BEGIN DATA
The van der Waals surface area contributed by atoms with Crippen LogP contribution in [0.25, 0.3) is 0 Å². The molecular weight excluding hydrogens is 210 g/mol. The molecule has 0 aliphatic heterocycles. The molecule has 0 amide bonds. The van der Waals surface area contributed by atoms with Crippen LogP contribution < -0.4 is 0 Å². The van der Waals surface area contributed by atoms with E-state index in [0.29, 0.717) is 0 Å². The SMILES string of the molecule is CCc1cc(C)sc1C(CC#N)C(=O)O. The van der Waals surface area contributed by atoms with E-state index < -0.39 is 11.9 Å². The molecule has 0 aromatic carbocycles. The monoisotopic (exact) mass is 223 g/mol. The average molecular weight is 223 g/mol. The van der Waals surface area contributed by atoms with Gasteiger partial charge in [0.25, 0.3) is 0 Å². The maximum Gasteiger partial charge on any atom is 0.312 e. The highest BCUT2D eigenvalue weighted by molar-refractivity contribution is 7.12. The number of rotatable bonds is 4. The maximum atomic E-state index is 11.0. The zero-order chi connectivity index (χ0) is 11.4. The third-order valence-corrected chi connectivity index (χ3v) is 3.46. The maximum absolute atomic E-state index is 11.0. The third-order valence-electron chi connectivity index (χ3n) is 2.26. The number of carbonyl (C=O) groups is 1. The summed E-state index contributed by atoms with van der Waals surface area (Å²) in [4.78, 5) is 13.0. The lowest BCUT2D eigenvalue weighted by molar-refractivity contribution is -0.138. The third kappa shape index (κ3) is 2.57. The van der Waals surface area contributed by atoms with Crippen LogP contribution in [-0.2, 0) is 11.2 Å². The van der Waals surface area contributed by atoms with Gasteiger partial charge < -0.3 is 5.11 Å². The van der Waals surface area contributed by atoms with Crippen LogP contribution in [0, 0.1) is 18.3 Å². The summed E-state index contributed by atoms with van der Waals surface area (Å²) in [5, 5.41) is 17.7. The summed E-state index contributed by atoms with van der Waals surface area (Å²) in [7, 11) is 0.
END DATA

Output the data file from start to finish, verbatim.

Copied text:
The van der Waals surface area contributed by atoms with Crippen LogP contribution in [0.25, 0.3) is 0 Å². The molecular weight excluding hydrogens is 210 g/mol. The molecule has 0 aliphatic heterocycles. The molecule has 0 amide bonds. The van der Waals surface area contributed by atoms with Crippen LogP contribution < -0.4 is 0 Å². The van der Waals surface area contributed by atoms with E-state index in [0.29, 0.717) is 0 Å². The SMILES string of the molecule is CCc1cc(C)sc1C(CC#N)C(=O)O. The van der Waals surface area contributed by atoms with E-state index < -0.39 is 11.9 Å². The molecule has 0 aromatic carbocycles. The monoisotopic (exact) mass is 223 g/mol. The average molecular weight is 223 g/mol. The van der Waals surface area contributed by atoms with Gasteiger partial charge in [0.25, 0.3) is 0 Å². The maximum Gasteiger partial charge on any atom is 0.312 e. The highest BCUT2D eigenvalue weighted by molar-refractivity contribution is 7.12. The number of rotatable bonds is 4. The maximum atomic E-state index is 11.0. The zero-order chi connectivity index (χ0) is 11.4. The third-order valence-corrected chi connectivity index (χ3v) is 3.46. The maximum absolute atomic E-state index is 11.0. The third-order valence-electron chi connectivity index (χ3n) is 2.26. The number of carbonyl (C=O) groups is 1. The summed E-state index contributed by atoms with van der Waals surface area (Å²) in [4.78, 5) is 13.0. The lowest BCUT2D eigenvalue weighted by molar-refractivity contribution is -0.138. The third kappa shape index (κ3) is 2.57. The van der Waals surface area contributed by atoms with Crippen LogP contribution in [-0.2, 0) is 11.2 Å². The van der Waals surface area contributed by atoms with Gasteiger partial charge < -0.3 is 5.11 Å². The van der Waals surface area contributed by atoms with Crippen LogP contribution in [0, 0.1) is 18.3 Å². The summed E-state index contributed by atoms with van der Waals surface area (Å²) in [5, 5.41) is 17.7. The summed E-state index contributed by atoms with van der Waals surface area (Å²) in [7, 11) is 0.